Recently at The BizDojo in Auckland, there’s been an influx of public speaking opportunities. It’s a really fantastic thing to see your peers suddenly becoming thought leaders, inspire-ers, and teachers. The problem here is, many of us are not acclimated to this role. Standing up in front of strangers, can and often is, a daunting task. In fact, public speaking is often polled as the most common fear amongst Americans (I assume this is probably applicable to most western countries) - more so than spiders!
I’ve lost count of the number of times I’ve been a public speaker, a master of ceremonies, or just the guy that has to stand up in front of a crowd and talk. I still get nervous on the day of speaking, whether it’s a crowd of 30 or an arena of 3000. For me, it’s a love/hate relationship; I’d equate it to what sky-diving is like, or perhaps what doing exercise is like. Often the thought is scary, or perhaps just an annoyance, but once you’re out there doing it, it’s fun and exciting, and you look back when it’s over and feel great about it. Unless of course the parachute fails to open, or you break an ankle in the process.
So, in order to help the world of our faithful readers, I’ve collected some info and small secrets from people around The BizDojo (as well as some of my own) to see how they tackle their public speaking anxieties. Here they are, listed in an easy and digestible format:
1. Preparation! Of course this is the obvious one. Have your ideas set out. Make a plan. Create an introduction that hooks the crowd. Even in times when I had to MC to thousands of screaming university students before their next big musical act came on, I remember sitting in the back, figuring out an interesting way to introduce them, or how to hype the crowd. Short snippets of structure can make a massive difference. If the nature of the speech is impromptu, having this framework still helps dramatically, so that you have a natural flow of where your “filler” comes from and goes to.
2. Don’t eat a huge Big Mac Combo with extra cheese and a big glass of milk beforehand.
3. Practice! If you have the opportunity, show your presentation to someone, or give the speech in front of a group that you have at least some sort of trust in. At first, even that can be daunting, but whenever someone says they have something to present, I immediately call them up on it and lock in a time for them to run through it. It always proves beneficial, builds confidence, and helps isolate any problem areas that need working on.
4. If you’re blind like me, take your glasses off. This has the effect of turning your audience into an amorphous blob of colours and unidentified shapes that may weirdly cough or sneeze. Suddenly it doesn’t feel like I’m publicly speaking at all.
5. Passion! If you genuinely care about the topic, people can feel it. So if you can, tell a story, and relate ideas to people’s lives - it helps deliver your message powerfully, and creates a chronological flow of ideas. If you know your material, you can engage in an almost conversational manner. If your listeners feel like they’re being talked to, rather than at, they’re naturally going to be more engaged.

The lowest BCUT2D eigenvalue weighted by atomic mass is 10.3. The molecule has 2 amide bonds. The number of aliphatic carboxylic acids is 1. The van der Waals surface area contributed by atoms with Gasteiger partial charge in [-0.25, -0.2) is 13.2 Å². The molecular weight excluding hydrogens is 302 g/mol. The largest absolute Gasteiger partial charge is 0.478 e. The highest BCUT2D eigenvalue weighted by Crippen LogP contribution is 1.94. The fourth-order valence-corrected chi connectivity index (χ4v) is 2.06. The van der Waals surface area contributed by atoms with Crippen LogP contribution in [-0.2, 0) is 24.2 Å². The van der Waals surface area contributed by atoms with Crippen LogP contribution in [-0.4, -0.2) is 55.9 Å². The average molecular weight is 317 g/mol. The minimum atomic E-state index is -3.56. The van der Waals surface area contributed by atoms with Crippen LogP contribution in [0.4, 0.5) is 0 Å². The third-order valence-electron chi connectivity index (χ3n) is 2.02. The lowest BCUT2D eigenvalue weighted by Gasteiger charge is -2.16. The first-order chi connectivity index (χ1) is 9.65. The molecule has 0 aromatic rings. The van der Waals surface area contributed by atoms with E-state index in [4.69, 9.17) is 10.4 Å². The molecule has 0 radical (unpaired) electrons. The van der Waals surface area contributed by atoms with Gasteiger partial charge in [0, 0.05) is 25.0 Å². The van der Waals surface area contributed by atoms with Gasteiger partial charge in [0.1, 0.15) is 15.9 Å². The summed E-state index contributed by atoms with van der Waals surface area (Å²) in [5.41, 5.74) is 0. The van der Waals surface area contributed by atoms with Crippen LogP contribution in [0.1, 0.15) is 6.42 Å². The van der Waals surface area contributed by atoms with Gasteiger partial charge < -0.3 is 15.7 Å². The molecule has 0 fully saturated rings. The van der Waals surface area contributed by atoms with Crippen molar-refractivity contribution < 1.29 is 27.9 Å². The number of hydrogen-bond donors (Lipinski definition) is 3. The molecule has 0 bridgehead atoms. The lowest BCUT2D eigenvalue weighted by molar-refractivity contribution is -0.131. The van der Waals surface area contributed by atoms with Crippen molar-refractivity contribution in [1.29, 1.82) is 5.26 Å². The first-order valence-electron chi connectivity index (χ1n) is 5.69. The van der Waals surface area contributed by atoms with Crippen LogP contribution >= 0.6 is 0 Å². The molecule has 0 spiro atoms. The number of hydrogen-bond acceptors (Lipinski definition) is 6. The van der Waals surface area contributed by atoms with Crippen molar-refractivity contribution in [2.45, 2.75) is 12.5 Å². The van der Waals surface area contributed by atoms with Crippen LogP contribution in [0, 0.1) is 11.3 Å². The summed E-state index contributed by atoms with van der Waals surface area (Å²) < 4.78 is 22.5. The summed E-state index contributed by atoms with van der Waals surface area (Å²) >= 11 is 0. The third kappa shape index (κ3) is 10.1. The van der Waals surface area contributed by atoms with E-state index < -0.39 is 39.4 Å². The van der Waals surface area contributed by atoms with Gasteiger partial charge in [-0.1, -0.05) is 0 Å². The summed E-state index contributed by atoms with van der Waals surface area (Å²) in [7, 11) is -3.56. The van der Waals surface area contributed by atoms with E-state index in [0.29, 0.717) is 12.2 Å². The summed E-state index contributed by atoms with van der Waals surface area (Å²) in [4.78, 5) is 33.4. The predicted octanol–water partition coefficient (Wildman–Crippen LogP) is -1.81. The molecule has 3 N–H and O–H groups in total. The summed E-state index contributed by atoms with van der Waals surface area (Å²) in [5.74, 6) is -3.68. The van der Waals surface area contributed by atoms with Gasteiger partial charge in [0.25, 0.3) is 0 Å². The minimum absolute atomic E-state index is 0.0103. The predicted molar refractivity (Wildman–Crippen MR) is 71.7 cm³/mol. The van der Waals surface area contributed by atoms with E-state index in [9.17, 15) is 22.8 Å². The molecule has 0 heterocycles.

6. Before starting your speech, swallow. It may sound dumb, but you’d be surprised how people salivate or get a dry mouth nervously before starting. Then four seconds after getting into it, they have to stop for that key moment and do the essential swallow routine. Rookie move.
7. Breathe! Even in natural conversation people use “uh” and “umm.” But you should find that the more confident you are talking about something, the less of these are used. If you get to a point where you start stumbling and using fillers, you’re allowed to pause, take a breath, collect thoughts, and then keep on going. If you get really good at it, you can turn this pause into the ever-so-doted-upon “dramatic pause.”
8. Don’t forget that your audience is human too. Relate to them. Remind them that you’re up there giving a speech, and if it makes you feel better just make a joke of it and say “hey so uh, I’m a human being too, and my doctor says I say ‘umm’ too much.” Maybe this isn’t a great example, but you get the idea - it’s ok to laugh at yourself a little bit. Most people in your shoes would feel the same way.
9. Stand up straight! Make sure you aren’t awkwardly upright, or slouching and inaudible. Just… you know… do what normal people do when they just hang out and converse.
There’s the age old wisdom that you should imagine the audience in their underwear because it makes them appear dumber, more vulnerable, and less serious. Therefore, by default you don’t take their opinion seriously, and so your confidence is boosted. I would argue that this probably isn’t what you want from your audience. Building a wall is the opposite of building rapport, which is the most important thing in a short-term relationship.
So the take home message here, aside from not filling up on an abundance of fast food prior to your moment of glory is this: PRACTISE AND PREPARE! Failing to plan is planning to fail (and a whole raft of other cliches). Once you have solid knowledge of your material, make sure you can connect with your audience. It’s pretty much that simple.
Gil Amir is the Community and Communications Coordinator of BizDojo Auckland.